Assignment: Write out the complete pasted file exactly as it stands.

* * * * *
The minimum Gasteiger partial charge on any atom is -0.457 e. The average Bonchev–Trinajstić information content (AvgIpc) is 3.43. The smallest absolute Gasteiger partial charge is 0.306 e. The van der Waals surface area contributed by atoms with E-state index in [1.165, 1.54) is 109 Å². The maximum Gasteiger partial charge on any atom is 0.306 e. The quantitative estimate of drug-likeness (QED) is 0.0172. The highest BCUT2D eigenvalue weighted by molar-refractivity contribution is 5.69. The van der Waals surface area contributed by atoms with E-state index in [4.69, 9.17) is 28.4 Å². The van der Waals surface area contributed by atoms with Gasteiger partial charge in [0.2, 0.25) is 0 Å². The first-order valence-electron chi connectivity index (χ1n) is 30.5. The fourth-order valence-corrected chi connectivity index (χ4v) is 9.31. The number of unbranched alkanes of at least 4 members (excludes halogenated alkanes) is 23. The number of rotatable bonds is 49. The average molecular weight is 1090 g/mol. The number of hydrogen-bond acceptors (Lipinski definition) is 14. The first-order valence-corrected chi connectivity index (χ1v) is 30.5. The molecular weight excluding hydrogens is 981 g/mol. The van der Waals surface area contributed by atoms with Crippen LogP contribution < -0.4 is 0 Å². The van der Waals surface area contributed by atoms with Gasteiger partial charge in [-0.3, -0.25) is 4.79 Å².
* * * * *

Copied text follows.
The minimum Gasteiger partial charge on any atom is -0.457 e. The average Bonchev–Trinajstić information content (AvgIpc) is 3.43. The smallest absolute Gasteiger partial charge is 0.306 e. The van der Waals surface area contributed by atoms with E-state index in [1.165, 1.54) is 109 Å². The maximum Gasteiger partial charge on any atom is 0.306 e. The quantitative estimate of drug-likeness (QED) is 0.0172. The highest BCUT2D eigenvalue weighted by molar-refractivity contribution is 5.69. The van der Waals surface area contributed by atoms with E-state index in [4.69, 9.17) is 28.4 Å². The van der Waals surface area contributed by atoms with Gasteiger partial charge in [0.2, 0.25) is 0 Å². The first-order valence-electron chi connectivity index (χ1n) is 30.5. The fourth-order valence-corrected chi connectivity index (χ4v) is 9.31. The number of unbranched alkanes of at least 4 members (excludes halogenated alkanes) is 23. The number of rotatable bonds is 49. The average molecular weight is 1090 g/mol. The number of hydrogen-bond acceptors (Lipinski definition) is 14. The first-order valence-corrected chi connectivity index (χ1v) is 30.5. The molecular weight excluding hydrogens is 981 g/mol. The van der Waals surface area contributed by atoms with Crippen LogP contribution < -0.4 is 0 Å². The van der Waals surface area contributed by atoms with Gasteiger partial charge in [-0.3, -0.25) is 4.79 Å².